Jesus turned the Pharisees’ argument back on them: “If I cast out demons by Beelzebul, by whom do your own exorcists cast them out?” (v. 27). Don’t play games with the occult, and don’t make the mistake of turning the power of God’s grace into a show to impress anybody. Jesus is communicating the love of God for all people, even those who have no social standing or who appear outside established religious guidelines. Satan is no respecter of persons. He destroys lives and society at will until someone, in the name of Christ and the power of the Holy Spirit, intervenes. Don’t make the mistake of viewing this passage as a quaint story from pre-scientific times. Christ is God’s answer to our deepest needs whatever our century of living.
Talking out loud about the reality of Satan and demons is a sure magnet for skepticism and ridicule, but when we hear reports of atrocities and violent crimes against Christians in our day the reality of evil becomes clearer. Matthew wants the world to know that Jesus is truly the “Son of David”; the Spirit of God is at work in Jesus, his words, his actions, and his willingness to die on a cross for us. In Christ, all that God promises from Genesis to Revelation becomes reality. When you invite Christ to enter your life and begin shaping your life by God’s grace, that is when God’s Spirit begins to work. As a Christian you are to share God’s love, live by the example and words of Jesus, and trust the Spirit of God to make you an instrument of his grace.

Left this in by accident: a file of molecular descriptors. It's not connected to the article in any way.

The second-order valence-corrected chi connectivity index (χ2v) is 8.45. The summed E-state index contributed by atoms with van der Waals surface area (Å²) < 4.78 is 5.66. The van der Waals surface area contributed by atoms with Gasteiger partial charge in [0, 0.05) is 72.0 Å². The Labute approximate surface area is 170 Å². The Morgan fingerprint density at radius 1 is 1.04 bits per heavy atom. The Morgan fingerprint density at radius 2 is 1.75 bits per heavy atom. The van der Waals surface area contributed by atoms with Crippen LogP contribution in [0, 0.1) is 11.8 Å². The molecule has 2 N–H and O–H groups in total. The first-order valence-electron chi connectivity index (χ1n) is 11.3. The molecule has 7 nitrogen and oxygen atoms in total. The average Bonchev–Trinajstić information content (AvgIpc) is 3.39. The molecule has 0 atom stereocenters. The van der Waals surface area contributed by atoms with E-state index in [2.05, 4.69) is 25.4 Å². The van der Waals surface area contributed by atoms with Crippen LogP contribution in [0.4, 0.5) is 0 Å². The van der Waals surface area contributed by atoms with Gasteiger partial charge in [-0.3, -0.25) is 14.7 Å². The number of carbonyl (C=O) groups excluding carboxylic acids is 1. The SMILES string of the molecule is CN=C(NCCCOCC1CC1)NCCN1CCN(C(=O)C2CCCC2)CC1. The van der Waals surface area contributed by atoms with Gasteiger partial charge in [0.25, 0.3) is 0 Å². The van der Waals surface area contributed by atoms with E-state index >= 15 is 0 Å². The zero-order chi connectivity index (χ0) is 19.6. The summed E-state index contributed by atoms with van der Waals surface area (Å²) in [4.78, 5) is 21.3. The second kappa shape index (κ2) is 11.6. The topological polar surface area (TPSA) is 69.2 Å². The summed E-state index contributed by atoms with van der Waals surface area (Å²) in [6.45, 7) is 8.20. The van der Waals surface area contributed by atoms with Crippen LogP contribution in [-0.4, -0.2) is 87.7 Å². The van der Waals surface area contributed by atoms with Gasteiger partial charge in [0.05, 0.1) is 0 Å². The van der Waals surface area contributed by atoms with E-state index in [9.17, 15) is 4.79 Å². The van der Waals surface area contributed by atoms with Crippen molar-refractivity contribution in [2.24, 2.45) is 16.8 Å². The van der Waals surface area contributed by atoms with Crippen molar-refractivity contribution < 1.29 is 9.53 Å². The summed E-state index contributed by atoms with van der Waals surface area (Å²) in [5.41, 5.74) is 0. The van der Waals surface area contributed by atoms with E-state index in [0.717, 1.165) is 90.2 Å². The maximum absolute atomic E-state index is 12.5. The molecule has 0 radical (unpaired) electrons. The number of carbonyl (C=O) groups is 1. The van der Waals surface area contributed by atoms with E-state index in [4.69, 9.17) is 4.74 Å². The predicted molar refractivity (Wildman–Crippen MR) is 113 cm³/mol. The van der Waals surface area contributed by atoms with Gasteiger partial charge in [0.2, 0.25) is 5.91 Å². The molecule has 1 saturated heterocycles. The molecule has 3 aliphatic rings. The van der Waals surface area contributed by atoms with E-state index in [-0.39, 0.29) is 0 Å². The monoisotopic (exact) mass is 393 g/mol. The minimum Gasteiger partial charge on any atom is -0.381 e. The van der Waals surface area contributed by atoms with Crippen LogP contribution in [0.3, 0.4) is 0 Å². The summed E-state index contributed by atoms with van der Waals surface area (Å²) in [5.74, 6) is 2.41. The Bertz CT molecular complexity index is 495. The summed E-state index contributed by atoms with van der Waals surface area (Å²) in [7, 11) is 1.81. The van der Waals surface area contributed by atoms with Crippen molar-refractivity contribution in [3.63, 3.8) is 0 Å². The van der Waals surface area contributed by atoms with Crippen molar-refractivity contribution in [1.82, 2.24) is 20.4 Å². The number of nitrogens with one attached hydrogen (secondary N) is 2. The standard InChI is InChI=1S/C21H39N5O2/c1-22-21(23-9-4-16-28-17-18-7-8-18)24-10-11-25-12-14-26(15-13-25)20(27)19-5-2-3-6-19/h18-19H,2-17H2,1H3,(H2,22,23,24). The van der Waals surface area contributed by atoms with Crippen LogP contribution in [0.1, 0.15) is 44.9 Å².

In the darkness of our modern world – hatred, selfishness, indifference, and divisiveness – we must be the voice and example of God’s love, the people of God who dare to be different. Christ has already won the victory. Isn’t it time we live by that truth? Matthew introduces the need of every human heart and God’s answer with the simple words: “Then they brought to him …” (v. 22).
Dr. Gordon Clinard was my first preaching professor, an eloquent and powerful presenter of the good news of Jesus Christ. One truth he planted in my heart and head remains to this day: “Remember, you have in your voice and in your heart the single truth of God’s love that every person needs. Preaching is not about you, but about the One who gave everything for you and those who hear you.” Wherever you find yourself in life, that is where someone needs to know God loves them. Someone needs to be free of hopelessness and fear; someone needs to know they can choose a better way in God’s grace; someone needs to know Jesus has been on the same journey and waits at the end to welcome us into God’s open arms.
Formations is a curriculum series from Smyth & Helwys Publishing, Inc. through NextSunday Resources.